When presented with the possibility of looking back in time at the internet, I was immediately curious about my favorite encyclopedia, Wikipedia. It’s been around for more than a decade now. In high school it was derided by teachers as inaccurate, due to its crowd-edit nature.
“See here,” they’d say, “I’ve edited this page with false information and it hasn’t been corrected in six hours! You shouldn’t trust Wikipedia because you can’t verify the facts!”
They unintentionally refreshed the page, and the erronious fact had been corrected. The teacher bluffed by changing the subject.
More importantly, Wikipedia has always been a resource for finding sources – as it requires everything be cited – most articles cited are online, and can be directly appraised themselves for validity in scholarly use. Wikipedia is alive because of it’s innovative internet nature. I respect it a great deal because it is an incredibly useful and trafficed site that refuses to have ads so long as it is funded by its users. I must admit I haven’t donated to Wikipedia myself, but I intend to once my life is not in such a great state of flux, and I am sure of my disposable income. It would be a great shame if such a giant was laid low by fiscal neglect.
Adverts are a great annoyance to me – they smoothly invade the mind and can lead to poor decision-making. With the internet and social media, I think it is possible to move into a new age without advertisements, with instead webs of trusted reccomendations – a more sophisticated version of Facebook’s “like” system. I despise the imposition of anonymous, corporate strangers on my decision-making.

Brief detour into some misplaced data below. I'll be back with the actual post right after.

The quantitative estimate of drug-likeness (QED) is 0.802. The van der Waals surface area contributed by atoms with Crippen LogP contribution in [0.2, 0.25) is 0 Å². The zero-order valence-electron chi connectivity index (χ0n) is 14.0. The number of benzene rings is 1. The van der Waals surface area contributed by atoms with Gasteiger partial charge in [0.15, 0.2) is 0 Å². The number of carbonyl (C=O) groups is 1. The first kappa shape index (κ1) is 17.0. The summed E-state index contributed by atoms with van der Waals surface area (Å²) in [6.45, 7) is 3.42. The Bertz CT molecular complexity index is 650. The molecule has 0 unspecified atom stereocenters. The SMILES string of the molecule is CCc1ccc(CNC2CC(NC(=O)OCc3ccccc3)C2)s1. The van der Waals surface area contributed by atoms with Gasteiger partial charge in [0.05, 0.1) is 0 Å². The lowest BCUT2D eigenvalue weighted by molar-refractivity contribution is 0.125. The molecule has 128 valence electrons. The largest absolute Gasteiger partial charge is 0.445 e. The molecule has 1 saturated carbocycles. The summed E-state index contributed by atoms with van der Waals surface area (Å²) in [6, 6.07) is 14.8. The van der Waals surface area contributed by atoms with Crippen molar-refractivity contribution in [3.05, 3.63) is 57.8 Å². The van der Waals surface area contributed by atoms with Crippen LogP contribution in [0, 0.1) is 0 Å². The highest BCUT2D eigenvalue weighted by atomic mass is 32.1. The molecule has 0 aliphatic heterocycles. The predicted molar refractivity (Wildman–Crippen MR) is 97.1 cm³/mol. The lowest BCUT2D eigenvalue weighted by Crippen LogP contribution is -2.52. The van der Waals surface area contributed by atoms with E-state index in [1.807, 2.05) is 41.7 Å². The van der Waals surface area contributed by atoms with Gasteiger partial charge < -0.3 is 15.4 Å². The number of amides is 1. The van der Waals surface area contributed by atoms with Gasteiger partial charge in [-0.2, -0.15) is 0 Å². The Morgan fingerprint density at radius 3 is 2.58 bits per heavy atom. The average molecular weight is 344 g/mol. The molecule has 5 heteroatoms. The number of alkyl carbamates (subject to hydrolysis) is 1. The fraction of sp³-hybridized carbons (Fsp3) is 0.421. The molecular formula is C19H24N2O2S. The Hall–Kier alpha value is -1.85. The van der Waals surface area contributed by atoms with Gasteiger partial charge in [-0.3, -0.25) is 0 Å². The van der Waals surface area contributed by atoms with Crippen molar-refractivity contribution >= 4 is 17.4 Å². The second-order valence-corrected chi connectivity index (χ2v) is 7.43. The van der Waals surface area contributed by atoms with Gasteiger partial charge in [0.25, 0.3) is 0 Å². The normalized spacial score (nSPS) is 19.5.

Wikipedia started out as a pile of blue links:
It is slightly regognizable. Wikipedia is still populated by a great deal of blue links of that variety. This most-earliest version of the PEDIA, lacks the trademark sentence/blurb preview structure so recognizable today. Though, in about two years, it begins to emerge:
Most exciting about this update is the presence of an unrecognized logo: this sentence-sphere is not the international alphabet-globe I have lovingly penned upon a shirt, but a quote from an unknown source. Note the location above of the search bar in the top-right corner. In the next transition, the site gains most of its familiar design (an example of how good things don’t go out of style) but the search bar moves to the left bar.
There are few changes over the next five years: the main change is the arrangement of links at the left, and most importantly the location of the search bar: due to the link reorganization, it moves downward, then back upward – eventually to the top.
Regretfully, I didn’t record the exact archived dates of these pages, so this is a rather inexact timeline. However, I was primarily interested in the design development that became the Wikipedia I know and trust.